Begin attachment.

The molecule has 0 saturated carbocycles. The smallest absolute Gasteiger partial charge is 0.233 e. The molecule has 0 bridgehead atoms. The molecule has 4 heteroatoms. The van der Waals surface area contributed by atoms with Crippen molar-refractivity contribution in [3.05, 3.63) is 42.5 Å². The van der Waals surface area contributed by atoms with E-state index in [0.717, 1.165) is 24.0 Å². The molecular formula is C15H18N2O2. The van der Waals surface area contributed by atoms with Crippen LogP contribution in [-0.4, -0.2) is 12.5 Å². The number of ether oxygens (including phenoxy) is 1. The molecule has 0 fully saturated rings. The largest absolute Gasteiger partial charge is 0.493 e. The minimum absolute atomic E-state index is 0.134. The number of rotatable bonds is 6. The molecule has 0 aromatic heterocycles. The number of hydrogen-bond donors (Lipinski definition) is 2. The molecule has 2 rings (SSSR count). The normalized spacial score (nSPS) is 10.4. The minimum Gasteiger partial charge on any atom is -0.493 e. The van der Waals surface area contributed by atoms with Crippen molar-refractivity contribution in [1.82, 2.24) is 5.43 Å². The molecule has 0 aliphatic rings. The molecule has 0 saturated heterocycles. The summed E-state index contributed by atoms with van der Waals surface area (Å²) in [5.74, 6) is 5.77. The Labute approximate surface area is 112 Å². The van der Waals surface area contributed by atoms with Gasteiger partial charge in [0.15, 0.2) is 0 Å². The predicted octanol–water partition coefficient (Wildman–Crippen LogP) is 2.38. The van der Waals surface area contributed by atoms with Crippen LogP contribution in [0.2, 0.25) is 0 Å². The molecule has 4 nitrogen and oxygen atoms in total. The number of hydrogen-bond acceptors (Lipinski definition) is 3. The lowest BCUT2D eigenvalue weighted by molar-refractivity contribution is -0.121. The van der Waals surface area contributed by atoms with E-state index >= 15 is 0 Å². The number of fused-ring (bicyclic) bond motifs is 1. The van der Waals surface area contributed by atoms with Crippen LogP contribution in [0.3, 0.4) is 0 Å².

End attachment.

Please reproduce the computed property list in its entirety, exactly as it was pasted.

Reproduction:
The molecule has 0 saturated carbocycles. The smallest absolute Gasteiger partial charge is 0.233 e. The molecule has 0 bridgehead atoms. The molecule has 4 heteroatoms. The van der Waals surface area contributed by atoms with Crippen molar-refractivity contribution in [3.05, 3.63) is 42.5 Å². The van der Waals surface area contributed by atoms with E-state index in [0.717, 1.165) is 24.0 Å². The molecular formula is C15H18N2O2. The van der Waals surface area contributed by atoms with Crippen LogP contribution in [-0.4, -0.2) is 12.5 Å². The number of ether oxygens (including phenoxy) is 1. The molecule has 0 fully saturated rings. The largest absolute Gasteiger partial charge is 0.493 e. The minimum absolute atomic E-state index is 0.134. The number of rotatable bonds is 6. The molecule has 0 aromatic heterocycles. The number of hydrogen-bond donors (Lipinski definition) is 2. The molecule has 2 rings (SSSR count). The normalized spacial score (nSPS) is 10.4. The minimum Gasteiger partial charge on any atom is -0.493 e. The van der Waals surface area contributed by atoms with Crippen molar-refractivity contribution in [1.82, 2.24) is 5.43 Å². The molecule has 0 aliphatic rings. The molecule has 0 saturated heterocycles. The summed E-state index contributed by atoms with van der Waals surface area (Å²) in [5.74, 6) is 5.77. The Labute approximate surface area is 112 Å². The van der Waals surface area contributed by atoms with Gasteiger partial charge in [0.15, 0.2) is 0 Å². The predicted octanol–water partition coefficient (Wildman–Crippen LogP) is 2.38. The van der Waals surface area contributed by atoms with Crippen LogP contribution in [0.2, 0.25) is 0 Å². The molecule has 4 nitrogen and oxygen atoms in total. The number of hydrogen-bond acceptors (Lipinski definition) is 3. The lowest BCUT2D eigenvalue weighted by molar-refractivity contribution is -0.121. The van der Waals surface area contributed by atoms with E-state index >= 15 is 0 Å². The number of fused-ring (bicyclic) bond motifs is 1. The van der Waals surface area contributed by atoms with Crippen LogP contribution in [0.3, 0.4) is 0 Å².